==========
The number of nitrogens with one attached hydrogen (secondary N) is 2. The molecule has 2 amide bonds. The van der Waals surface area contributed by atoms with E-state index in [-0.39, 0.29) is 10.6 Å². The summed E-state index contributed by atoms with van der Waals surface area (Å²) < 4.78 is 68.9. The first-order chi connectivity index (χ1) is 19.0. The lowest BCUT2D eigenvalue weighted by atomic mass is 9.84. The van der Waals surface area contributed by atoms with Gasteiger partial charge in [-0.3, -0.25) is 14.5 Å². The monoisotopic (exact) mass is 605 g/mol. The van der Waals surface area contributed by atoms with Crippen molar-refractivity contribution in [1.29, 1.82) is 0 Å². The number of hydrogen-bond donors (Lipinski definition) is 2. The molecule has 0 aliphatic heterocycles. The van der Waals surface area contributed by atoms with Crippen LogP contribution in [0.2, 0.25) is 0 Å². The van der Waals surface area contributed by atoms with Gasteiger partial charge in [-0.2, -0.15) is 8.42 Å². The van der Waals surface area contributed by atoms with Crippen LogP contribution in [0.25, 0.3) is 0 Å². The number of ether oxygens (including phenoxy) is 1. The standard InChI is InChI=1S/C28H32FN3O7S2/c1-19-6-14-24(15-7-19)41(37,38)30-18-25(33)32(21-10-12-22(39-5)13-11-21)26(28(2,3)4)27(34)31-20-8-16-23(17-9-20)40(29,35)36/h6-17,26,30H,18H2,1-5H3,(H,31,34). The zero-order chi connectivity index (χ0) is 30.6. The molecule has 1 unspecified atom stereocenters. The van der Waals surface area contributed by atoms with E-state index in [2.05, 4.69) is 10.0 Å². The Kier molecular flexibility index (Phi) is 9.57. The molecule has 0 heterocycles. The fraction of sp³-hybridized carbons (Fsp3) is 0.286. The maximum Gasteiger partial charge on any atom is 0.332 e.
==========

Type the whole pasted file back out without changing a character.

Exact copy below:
The number of nitrogens with one attached hydrogen (secondary N) is 2. The molecule has 2 amide bonds. The van der Waals surface area contributed by atoms with E-state index in [-0.39, 0.29) is 10.6 Å². The summed E-state index contributed by atoms with van der Waals surface area (Å²) < 4.78 is 68.9. The first-order chi connectivity index (χ1) is 19.0. The lowest BCUT2D eigenvalue weighted by atomic mass is 9.84. The van der Waals surface area contributed by atoms with Gasteiger partial charge in [-0.3, -0.25) is 14.5 Å². The monoisotopic (exact) mass is 605 g/mol. The van der Waals surface area contributed by atoms with Crippen molar-refractivity contribution in [1.29, 1.82) is 0 Å². The number of hydrogen-bond donors (Lipinski definition) is 2. The molecule has 0 aliphatic heterocycles. The van der Waals surface area contributed by atoms with Crippen LogP contribution in [0.2, 0.25) is 0 Å². The van der Waals surface area contributed by atoms with Gasteiger partial charge in [-0.2, -0.15) is 8.42 Å². The van der Waals surface area contributed by atoms with Crippen LogP contribution in [0.25, 0.3) is 0 Å². The number of ether oxygens (including phenoxy) is 1. The standard InChI is InChI=1S/C28H32FN3O7S2/c1-19-6-14-24(15-7-19)41(37,38)30-18-25(33)32(21-10-12-22(39-5)13-11-21)26(28(2,3)4)27(34)31-20-8-16-23(17-9-20)40(29,35)36/h6-17,26,30H,18H2,1-5H3,(H,31,34). The zero-order chi connectivity index (χ0) is 30.6. The molecule has 1 unspecified atom stereocenters. The van der Waals surface area contributed by atoms with E-state index in [2.05, 4.69) is 10.0 Å². The Kier molecular flexibility index (Phi) is 9.57. The molecule has 0 heterocycles. The fraction of sp³-hybridized carbons (Fsp3) is 0.286. The maximum Gasteiger partial charge on any atom is 0.332 e.